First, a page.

Cultural kaleidoscope

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Festival The works of 25 artists and talented performers added sheen to Kendujhar Kala Utsav. SHYAMHARI CHAKRA

Fervour of Odissi Rashmi Raj .
Fervour of Odissi Rashmi Raj .

O rissa's annual cultural calendar is dotted with a large number of festivals today funded by the government and corporate agencies besides being backed by the politicians who usually use the platform for their own publicity. Against this backdrop, the annual Kendujhar Kala Utsav — a festival of visual art, performing arts and literature — being hosted at the district headquarter town of Keonjhar for the past 20 years by Samskritiki cultural society exclusively with community contribution deserves special mention.

The just concluded three-day festival featured an exhibition of art and craft showcasing works of 25 artists of the state. It included veteran painters Baladev Maharatha, Kasinath Jena and Siba Panigrahi besides works of young and acclaimed artists like Tarakant Parida, Pradosh Swain, Dharmapada Biswal and Chanan Rout apart from New Delhi-based Anup Chand and Mumbai-based Bira Kishore Patra. The exhibition had also representation of a good number of young and talented women painters — Mamata Samantaray, Lipishree Nayak, Madhumita Barik, Kumari Sonia, Sasmita Kamala, Swagatika Sethy and Stuti Samal — whose works were inspired by the issues concerning the lives of women.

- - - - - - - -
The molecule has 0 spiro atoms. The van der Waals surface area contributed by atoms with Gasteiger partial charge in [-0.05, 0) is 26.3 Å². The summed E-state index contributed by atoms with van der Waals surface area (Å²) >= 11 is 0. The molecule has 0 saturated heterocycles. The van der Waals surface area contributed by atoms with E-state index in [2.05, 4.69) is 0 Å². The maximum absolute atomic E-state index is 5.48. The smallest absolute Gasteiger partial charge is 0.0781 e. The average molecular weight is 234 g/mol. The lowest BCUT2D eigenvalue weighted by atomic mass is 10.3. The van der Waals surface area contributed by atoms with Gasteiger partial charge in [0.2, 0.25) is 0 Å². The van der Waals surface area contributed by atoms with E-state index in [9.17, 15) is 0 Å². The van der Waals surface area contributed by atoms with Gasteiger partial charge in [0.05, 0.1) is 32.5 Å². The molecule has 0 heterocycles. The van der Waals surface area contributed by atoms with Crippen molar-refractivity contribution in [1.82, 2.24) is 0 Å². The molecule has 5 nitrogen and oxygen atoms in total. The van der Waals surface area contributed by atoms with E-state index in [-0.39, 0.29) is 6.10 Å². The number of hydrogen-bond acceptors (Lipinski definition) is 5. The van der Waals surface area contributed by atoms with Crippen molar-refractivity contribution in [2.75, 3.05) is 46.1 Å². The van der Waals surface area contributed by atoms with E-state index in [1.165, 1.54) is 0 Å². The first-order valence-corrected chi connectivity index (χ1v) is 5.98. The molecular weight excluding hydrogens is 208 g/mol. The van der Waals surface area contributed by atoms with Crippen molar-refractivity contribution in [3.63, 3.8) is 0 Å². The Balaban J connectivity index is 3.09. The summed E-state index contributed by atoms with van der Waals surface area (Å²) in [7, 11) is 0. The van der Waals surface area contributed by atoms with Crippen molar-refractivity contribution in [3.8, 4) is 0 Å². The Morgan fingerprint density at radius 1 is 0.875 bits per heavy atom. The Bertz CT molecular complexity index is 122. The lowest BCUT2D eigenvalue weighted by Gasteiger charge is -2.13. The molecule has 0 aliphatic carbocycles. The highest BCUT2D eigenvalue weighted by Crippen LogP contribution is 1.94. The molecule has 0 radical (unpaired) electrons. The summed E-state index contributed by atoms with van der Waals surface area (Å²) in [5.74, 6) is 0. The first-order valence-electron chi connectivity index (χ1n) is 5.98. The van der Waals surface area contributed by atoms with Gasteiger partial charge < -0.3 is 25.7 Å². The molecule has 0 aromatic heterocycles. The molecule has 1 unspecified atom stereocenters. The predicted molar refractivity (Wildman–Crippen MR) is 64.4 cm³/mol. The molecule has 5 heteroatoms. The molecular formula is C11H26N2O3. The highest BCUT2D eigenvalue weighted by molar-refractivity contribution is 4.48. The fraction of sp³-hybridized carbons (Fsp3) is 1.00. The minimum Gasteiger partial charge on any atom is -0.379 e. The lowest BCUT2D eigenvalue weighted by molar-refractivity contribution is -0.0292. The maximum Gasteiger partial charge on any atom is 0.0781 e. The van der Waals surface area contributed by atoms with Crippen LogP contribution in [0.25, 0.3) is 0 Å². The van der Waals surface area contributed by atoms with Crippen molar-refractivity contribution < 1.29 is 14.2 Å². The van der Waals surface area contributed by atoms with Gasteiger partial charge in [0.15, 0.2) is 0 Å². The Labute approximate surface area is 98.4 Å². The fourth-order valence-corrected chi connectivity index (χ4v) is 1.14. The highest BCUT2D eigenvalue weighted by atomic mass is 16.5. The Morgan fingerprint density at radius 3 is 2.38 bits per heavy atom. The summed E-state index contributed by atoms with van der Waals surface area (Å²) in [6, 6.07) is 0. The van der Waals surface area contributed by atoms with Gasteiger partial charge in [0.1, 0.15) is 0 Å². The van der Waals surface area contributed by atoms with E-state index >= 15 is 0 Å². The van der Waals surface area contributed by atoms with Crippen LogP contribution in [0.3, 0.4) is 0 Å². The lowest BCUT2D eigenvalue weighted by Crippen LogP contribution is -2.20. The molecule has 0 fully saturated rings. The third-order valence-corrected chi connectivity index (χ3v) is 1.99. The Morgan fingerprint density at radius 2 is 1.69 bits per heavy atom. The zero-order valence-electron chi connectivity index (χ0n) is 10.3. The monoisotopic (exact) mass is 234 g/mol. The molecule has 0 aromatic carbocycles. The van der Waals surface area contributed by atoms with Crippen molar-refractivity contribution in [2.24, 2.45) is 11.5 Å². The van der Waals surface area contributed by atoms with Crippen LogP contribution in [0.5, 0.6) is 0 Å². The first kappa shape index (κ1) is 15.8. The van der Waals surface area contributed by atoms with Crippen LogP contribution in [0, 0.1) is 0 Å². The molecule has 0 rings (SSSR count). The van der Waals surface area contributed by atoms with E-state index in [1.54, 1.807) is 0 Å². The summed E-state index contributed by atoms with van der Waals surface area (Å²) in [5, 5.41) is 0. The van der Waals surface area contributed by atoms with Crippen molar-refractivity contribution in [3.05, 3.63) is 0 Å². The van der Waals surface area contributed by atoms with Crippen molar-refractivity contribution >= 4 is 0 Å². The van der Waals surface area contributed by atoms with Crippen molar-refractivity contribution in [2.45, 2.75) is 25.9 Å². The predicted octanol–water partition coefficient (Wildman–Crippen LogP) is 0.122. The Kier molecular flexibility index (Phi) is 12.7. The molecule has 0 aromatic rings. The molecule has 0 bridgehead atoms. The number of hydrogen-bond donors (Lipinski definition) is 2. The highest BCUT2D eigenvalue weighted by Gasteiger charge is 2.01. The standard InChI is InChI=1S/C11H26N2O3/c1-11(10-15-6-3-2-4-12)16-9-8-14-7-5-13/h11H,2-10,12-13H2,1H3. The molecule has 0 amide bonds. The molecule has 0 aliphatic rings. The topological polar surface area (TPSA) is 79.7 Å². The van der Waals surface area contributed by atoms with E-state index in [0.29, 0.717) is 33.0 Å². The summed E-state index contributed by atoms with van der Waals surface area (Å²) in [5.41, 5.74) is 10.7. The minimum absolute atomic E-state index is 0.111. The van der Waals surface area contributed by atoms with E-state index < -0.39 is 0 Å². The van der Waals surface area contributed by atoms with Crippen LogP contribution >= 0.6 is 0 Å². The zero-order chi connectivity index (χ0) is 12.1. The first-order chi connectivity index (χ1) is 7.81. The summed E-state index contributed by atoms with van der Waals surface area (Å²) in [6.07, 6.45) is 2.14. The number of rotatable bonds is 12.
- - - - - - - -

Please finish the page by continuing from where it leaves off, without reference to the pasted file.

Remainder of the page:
The crafts section had a solo show of creative papier machie craft by Arun Kumar Ojha, who was awarded by Orissa Governor last year for his creative designs during the national crafts fair held in Bhubaneswar.

Odissi dancer Rashmi Raj, a member of the globe-trotter troupe of Bengaluru-based Nrityagram and who hails from Keonjhar district, staged a pulsating performance on the occasion. Her presentation of Mahakali choreographed by Guru Bichitrananda Swain was mesmerising. Ten budding dancers of the district also performed in the festival. Similarly, Mumbai-based singer Sabita Patra and Jyotirmaya Gadanayak — both belonging to the district — performed during the festival that featured segments for patriotic and devotional music.

The jhoti chita (traditional designs drawn exclusively by women on floors by women with fingers dipped into rice paste) competition held among women to rejuvenate the dying art practice was a major attraction of the festival. Similarly, the exclusive exhibition of one hundred Oriya literary magazines mounted by Milan Kumar Mishra, a young poet and lyricist, and a photographic exhibition of the archaeological remains of Keonjhar district were special attractions.

The concluding day of the festival featured a writers' meet and a talk on Orissa's cultural scenario by noted scholar and researcher Gouranga Charan Dash.



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